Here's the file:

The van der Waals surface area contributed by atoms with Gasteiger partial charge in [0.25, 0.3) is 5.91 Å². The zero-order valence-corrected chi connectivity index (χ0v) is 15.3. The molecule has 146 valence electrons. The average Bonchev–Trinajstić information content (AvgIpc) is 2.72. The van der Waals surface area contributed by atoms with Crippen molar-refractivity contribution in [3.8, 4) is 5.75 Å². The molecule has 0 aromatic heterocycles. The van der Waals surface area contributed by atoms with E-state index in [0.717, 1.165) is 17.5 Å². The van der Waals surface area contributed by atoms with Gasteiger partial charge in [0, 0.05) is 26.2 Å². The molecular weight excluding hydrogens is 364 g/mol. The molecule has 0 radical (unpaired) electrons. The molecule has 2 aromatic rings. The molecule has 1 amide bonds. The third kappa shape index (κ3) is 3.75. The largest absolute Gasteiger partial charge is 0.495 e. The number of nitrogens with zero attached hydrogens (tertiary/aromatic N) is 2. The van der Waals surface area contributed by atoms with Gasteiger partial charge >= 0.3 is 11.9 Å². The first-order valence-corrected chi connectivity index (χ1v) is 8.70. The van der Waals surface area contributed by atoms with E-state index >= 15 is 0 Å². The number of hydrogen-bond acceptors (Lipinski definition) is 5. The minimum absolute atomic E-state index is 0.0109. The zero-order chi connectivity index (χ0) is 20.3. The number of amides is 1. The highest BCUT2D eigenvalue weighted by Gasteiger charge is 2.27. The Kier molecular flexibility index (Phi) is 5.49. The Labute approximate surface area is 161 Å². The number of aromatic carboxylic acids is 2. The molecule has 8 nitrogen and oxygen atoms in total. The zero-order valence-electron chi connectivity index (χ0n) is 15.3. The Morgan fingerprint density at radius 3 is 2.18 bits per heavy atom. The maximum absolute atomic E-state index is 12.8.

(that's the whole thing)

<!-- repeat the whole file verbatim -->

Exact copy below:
The van der Waals surface area contributed by atoms with Gasteiger partial charge in [0.25, 0.3) is 5.91 Å². The zero-order valence-corrected chi connectivity index (χ0v) is 15.3. The molecule has 146 valence electrons. The average Bonchev–Trinajstić information content (AvgIpc) is 2.72. The van der Waals surface area contributed by atoms with Crippen molar-refractivity contribution in [3.8, 4) is 5.75 Å². The molecule has 0 aromatic heterocycles. The van der Waals surface area contributed by atoms with E-state index in [0.717, 1.165) is 17.5 Å². The van der Waals surface area contributed by atoms with Gasteiger partial charge in [0, 0.05) is 26.2 Å². The molecular weight excluding hydrogens is 364 g/mol. The molecule has 0 radical (unpaired) electrons. The molecule has 2 aromatic rings. The molecule has 1 amide bonds. The third kappa shape index (κ3) is 3.75. The largest absolute Gasteiger partial charge is 0.495 e. The number of nitrogens with zero attached hydrogens (tertiary/aromatic N) is 2. The van der Waals surface area contributed by atoms with Gasteiger partial charge >= 0.3 is 11.9 Å². The first-order valence-corrected chi connectivity index (χ1v) is 8.70. The van der Waals surface area contributed by atoms with E-state index >= 15 is 0 Å². The number of hydrogen-bond acceptors (Lipinski definition) is 5. The minimum absolute atomic E-state index is 0.0109. The zero-order chi connectivity index (χ0) is 20.3. The number of amides is 1. The highest BCUT2D eigenvalue weighted by Gasteiger charge is 2.27. The Kier molecular flexibility index (Phi) is 5.49. The Labute approximate surface area is 161 Å². The number of aromatic carboxylic acids is 2. The molecule has 8 nitrogen and oxygen atoms in total. The zero-order valence-electron chi connectivity index (χ0n) is 15.3. The Morgan fingerprint density at radius 3 is 2.18 bits per heavy atom. The maximum absolute atomic E-state index is 12.8.